A little progress on the 'Stone.

Brooks B-17. It isn't even broken in yet, but already it feels better than the saddle it replaces.


Contact Speed

 A long time ago, in Olden Times (the 1970s), I had a 1966 Mustang Fastback. SUPER cool car. Naturally I modified it - pipes, suspension, tires... I put a set of bigger wheels and much bigger tires on it. Boy did it look cool! First thing, I jumped in and headed for my "test track" - a near by street with a few bends in it - to see how they cornered. Well, they were a disaster. Probably would have been great for drifting, but that wasn't even a thing then. The point is, even though they were oversize tires, they were NOT grippy.

I've been mostly a road rider all my cycling "career". I like pavement. But I don't like skinny tires, never have. I was always the guy who rode 700-28 & 32, while my friends were suffering with 700-18 & 23 tires. My last road bike (the blue one that I took the little overnighter on) had 700 x 42.

Well, I seem to have finally reached a limit - oh, not my limit! It seems that on the old steel frames I like to ride, my 700x42 are about the upper limit, size-wise.

So, when my son started trying to get me back on a bike so I could go gravel-grinding & adventure-riding with him, I eschewed 700c tires. Yup, I decided I wanted some truly FAT tires. So, I bought a Mountain Bike with the intent of turning it into an All-arounder. I suppose I could have sought out a Cross-over bike like the Bridgestone XO-1, but do you even realize what those puppies (still) cost? Never mind the fact that they are all being hoarded. Anyway, to make a long story short, I found a Bridgestone MB-3 and snapped it up.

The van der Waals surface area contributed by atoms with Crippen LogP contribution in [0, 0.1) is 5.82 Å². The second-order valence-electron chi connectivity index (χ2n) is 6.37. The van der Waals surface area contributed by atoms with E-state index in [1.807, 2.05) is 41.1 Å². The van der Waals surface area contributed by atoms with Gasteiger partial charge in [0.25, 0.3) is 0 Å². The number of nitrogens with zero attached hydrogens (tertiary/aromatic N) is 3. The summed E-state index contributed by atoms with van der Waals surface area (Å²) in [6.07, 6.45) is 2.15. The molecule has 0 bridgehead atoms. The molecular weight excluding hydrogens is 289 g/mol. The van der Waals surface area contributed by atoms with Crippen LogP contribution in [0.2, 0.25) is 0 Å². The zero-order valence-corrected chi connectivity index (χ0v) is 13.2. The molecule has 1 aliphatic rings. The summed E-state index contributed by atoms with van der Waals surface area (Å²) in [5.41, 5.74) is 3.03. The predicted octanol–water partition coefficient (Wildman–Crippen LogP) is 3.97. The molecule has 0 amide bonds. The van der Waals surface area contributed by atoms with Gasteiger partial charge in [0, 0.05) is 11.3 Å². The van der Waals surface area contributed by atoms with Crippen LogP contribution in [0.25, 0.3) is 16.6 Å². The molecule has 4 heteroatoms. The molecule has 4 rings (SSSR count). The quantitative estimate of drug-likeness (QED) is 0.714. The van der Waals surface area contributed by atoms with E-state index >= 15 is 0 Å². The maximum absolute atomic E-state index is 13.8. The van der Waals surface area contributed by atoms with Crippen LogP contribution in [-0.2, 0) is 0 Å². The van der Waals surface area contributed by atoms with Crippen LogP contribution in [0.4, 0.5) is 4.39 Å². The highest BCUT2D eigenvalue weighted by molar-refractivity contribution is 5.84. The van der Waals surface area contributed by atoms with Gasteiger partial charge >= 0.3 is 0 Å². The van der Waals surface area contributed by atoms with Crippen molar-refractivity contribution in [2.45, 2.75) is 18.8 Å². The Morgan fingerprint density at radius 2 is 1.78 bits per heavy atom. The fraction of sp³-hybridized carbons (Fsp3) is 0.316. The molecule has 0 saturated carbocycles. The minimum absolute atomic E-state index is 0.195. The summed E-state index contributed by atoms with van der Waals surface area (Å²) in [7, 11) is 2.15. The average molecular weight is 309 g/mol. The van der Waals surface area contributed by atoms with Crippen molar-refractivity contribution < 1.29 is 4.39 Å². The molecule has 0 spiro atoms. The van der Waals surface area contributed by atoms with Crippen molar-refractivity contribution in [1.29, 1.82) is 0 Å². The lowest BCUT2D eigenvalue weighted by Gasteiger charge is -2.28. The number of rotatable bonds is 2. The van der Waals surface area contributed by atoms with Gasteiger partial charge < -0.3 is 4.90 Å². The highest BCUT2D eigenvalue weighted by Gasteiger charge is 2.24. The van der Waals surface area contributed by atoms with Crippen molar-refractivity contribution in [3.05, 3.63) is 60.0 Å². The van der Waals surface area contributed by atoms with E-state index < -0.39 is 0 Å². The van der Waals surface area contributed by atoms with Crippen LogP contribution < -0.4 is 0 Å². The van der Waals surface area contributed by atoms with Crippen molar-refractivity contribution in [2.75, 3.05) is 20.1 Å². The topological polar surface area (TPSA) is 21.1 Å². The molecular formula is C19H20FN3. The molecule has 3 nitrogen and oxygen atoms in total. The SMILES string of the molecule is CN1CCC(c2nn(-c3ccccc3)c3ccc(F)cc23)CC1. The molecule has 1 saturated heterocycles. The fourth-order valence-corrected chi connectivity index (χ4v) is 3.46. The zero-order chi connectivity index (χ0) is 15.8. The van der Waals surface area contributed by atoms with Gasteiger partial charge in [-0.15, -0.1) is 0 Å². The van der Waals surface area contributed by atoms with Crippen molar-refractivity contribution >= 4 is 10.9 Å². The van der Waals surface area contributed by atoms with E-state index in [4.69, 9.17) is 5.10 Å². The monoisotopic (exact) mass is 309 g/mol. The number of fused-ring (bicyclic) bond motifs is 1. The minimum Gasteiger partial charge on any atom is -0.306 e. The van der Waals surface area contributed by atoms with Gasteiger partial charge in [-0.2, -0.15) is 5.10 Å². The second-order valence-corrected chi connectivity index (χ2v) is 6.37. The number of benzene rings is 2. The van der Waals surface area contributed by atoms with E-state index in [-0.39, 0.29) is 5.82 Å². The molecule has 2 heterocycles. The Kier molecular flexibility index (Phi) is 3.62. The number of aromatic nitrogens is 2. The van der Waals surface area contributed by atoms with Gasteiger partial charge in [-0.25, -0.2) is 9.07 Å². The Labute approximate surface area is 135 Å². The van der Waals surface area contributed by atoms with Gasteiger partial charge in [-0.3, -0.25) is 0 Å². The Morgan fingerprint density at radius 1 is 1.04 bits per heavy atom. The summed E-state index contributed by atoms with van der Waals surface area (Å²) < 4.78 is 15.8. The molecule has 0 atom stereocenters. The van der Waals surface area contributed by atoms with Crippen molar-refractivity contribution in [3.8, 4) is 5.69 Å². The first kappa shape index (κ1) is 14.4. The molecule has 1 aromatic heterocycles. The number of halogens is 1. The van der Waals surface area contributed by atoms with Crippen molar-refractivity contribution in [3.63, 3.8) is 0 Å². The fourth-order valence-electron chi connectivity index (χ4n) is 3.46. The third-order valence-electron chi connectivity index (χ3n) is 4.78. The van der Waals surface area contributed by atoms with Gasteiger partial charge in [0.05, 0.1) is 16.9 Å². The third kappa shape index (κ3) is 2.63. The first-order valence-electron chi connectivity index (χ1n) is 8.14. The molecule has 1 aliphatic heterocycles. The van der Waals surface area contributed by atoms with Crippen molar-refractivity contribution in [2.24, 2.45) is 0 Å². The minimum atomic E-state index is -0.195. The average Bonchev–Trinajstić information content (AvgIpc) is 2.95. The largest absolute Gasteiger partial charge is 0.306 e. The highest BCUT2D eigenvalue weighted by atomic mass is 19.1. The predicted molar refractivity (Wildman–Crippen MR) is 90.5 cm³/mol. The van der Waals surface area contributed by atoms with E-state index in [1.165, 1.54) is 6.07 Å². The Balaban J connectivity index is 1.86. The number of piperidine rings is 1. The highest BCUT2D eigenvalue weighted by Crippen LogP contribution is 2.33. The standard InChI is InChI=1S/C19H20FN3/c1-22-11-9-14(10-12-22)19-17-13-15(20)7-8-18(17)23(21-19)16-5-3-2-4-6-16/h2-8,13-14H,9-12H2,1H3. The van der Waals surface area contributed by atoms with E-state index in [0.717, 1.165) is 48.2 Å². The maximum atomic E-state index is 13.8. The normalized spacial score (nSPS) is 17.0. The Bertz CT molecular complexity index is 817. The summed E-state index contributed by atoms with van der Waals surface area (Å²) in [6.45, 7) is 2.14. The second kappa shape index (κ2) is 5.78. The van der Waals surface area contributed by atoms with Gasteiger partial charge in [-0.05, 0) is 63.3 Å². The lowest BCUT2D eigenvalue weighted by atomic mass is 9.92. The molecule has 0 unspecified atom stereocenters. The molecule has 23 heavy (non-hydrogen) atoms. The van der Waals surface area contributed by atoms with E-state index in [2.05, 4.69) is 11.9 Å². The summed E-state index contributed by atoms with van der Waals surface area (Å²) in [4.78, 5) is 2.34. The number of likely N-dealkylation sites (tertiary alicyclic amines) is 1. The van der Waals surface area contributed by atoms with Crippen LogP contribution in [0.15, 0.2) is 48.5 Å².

Where was I? Oh yeah, chubbies - I mean fat tires.

One of the greatest things about off-road bikes is the room they have for great big tires. I started looking for something that would roll well on pavement, have a lot of grip and still tolerate gravel roads. SO a true slick was probably out. Likewise those "City" tires that have slickish tread that's reall thick (adding to the weight). 

These new Continental Contact Speed 26 x 2.0 tires are GRRRRR-IPPY. They feel a lot like tubulars. Smooooth.


I'm back!

Well, at least I'm on my way back.
Several years, health challenges, age...

Anyway, after a period of being "cycle-less", this is my new whip:

1988 MB-3

1988 Bridgestone MB-3! 

Yes, I know it's old. Hell, I'm old. In the 80s, Bridgestone was quite an innovator. Grant Peterson was spec'ing and marketing the line. They were "insider hip". Bike industry folk knew they were hip. Insiders with experience who were the thoughtful types. People who didn't care about the current fashion trends.

But the public? Apparently they didn't get it, unfortunately.

Japan's lugged-steel frame-building capabilities were at an all-time high. Their work was the equal of anyone's. And, In case you didn't know: Lugged Steel Bicycle Frames are superior to every other frame technology. They last longer, they're repairable, and they look better. And Bridgestone's Japanese-built bikes of the 80's were among the very best around. Thier upper 2 or 3 models worked as well as custom, handbuilt bikes. Bridgestone's XO, RB and even some of their MB series were highly respected and sought after. Here's what the specs of the MB-3 looked like.

  • Ishiwata Triple-Butted Chro-Mo frame. Not quite Tange Prestige, but good, lively, strong construction.